[00:06:42] You follow me? All right, let's move to line four. We'll come back to two later. Let's move to line four. On line four, we make a property and add it to workshop.prototype. It doesn't matter that it's a function at this case. So I'm just gonna literally write it in.
[00:06:58] We're just adding a property called ask directly to this object. You with me? That's what line four does. We'll skip down to line eight. That's what's really interesting. And I wanna review, if you wanna pull up a slide or flip back in your slides, there were four things that happened whenever the new operator was put in front of a function call the way it is on line eight.
[00:07:24] Now we want to do those four things and I'm gonna diagram each one of them. So number one, the first thing that happens when new is put in front of a function call is that it creates a brand new empty object out of thin air. So here is my brand new empty object out of thin air.
[00:07:42] And then it links that object to another object. So here I'm gonna do a linkage, this little hidden linkage with the dotted line. It links that object to another object. Number three. It invokes the function that it was called in front of. It invokes that with the this keyword pointing at the object.
[00:08:05] So here we are, now, I'm gonna move to line two, and the this keyword is pointing at this particular object, and what does it do? It adds a property called teacher, so we're gonna put teacher directly right here on it, and I'm just gonna abbreviate that with t-e-a.
[00:08:25] We put teacher directly on that object. That's what line two does. Everybody following me? Now the fourth and final that the new keyword does, when it returns it back, if the function does not return an object, which in this case it does not, the new keyword assumes that you meant to return to the this keyword, that brand new created object so that's get returned back and it gets named deepJS.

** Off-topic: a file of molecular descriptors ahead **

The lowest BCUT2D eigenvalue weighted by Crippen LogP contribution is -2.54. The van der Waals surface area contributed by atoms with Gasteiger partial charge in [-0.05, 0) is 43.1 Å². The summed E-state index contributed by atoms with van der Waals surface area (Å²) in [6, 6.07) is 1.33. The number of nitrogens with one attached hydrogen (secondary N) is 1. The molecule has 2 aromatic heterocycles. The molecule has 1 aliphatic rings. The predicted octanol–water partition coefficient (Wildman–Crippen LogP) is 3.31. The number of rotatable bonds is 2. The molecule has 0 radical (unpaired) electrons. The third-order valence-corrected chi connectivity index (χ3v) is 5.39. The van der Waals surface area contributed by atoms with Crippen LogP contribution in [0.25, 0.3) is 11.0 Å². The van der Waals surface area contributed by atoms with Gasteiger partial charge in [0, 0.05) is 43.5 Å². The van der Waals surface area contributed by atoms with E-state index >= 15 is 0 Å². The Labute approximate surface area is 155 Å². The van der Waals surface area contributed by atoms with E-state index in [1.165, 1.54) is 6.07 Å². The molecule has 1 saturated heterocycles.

[00:08:51] So this object is called deepJS. I'll call it deep. That's what happened with line eight and if you understand what happened with line eight the exact same thing happens with line nine. So I'll simply draw it in.
>> Kyle Simpson: My drawing is getting much worse. And then it gets the teacher property added on to it and it comes back and it's called in this case reactJS.
[00:09:33] So I'll just say R-e for reactJS. That's that object from line nine. Everybody understand where these entities are coming from and what their relationships are? Okay, so let's look at line 11. On line 11 of that code snippet, we say deepJS.ask. Does the deepJS object, this object right here, does it have an ask method?
[00:09:58] It does not. So why is it that we're able to call that method? Because our mental model if we were thinking about these as classes is that the ask method would have been copied to the instance but it isn't there. Instead, what is gonna happen is that internal linkage, which is called the prototype chain, in Speck, they use bracket, bracket prototype.
[00:10:22] It's called the prototype chain, and so internally there's a linkage from the deep object, this one right here, up to this object. So when we look for a property on an object and it doesn't exist, by default, what we do is do do do do do do do.
[00:10:38] We walk up one level to the next object in the chain and we ask if it has that property. Which in this case, it does. It has an ask method. When we invoke the ask method, which was line five essentially, what is the this keyword gonna point at?
[00:10:57] Which object is the this keyword gonna point at? It's gonna point at this object. Why? Because the call site is line 11. The call site says invoke that function in the context of deepJS. It doesn't matter where we find the function from. In this case, we found it up the prototype chain, but it doesn't matter, we still use the call site to invoke it.
[00:11:43] We don't have an ask method but we go do do do do do do. We find the ask method when it is invoked, it's this keyword is pointing out our object so when it says this .teacher which property is it accessing? This one right here.
>> Kyle Simpson: That's awesome right?
[00:12:01] We're able to share one method with potentially an infinite number of instances and they're all able to share it because of the this binding behavior and that prototype linkage. It's actually a really awesome system. I'm not at all saying that the prototype or the this keyword system is bad, I'm only saying that maybe it's a little too limiting to try to think about this only through the lens of classes.
[00:12:27] Maybe the system is actually much more powerful than the class design pattern. If you switch to your next slide you'll see the diagram of the buildings. And I'm gonna switch back to the slides now, so if you wanna copy this down or not copy it down that's okay, my little bad drawing.
[00:12:47] But now at least you understand where some of those fundamental behaviors are coming from, those relationships are coming from.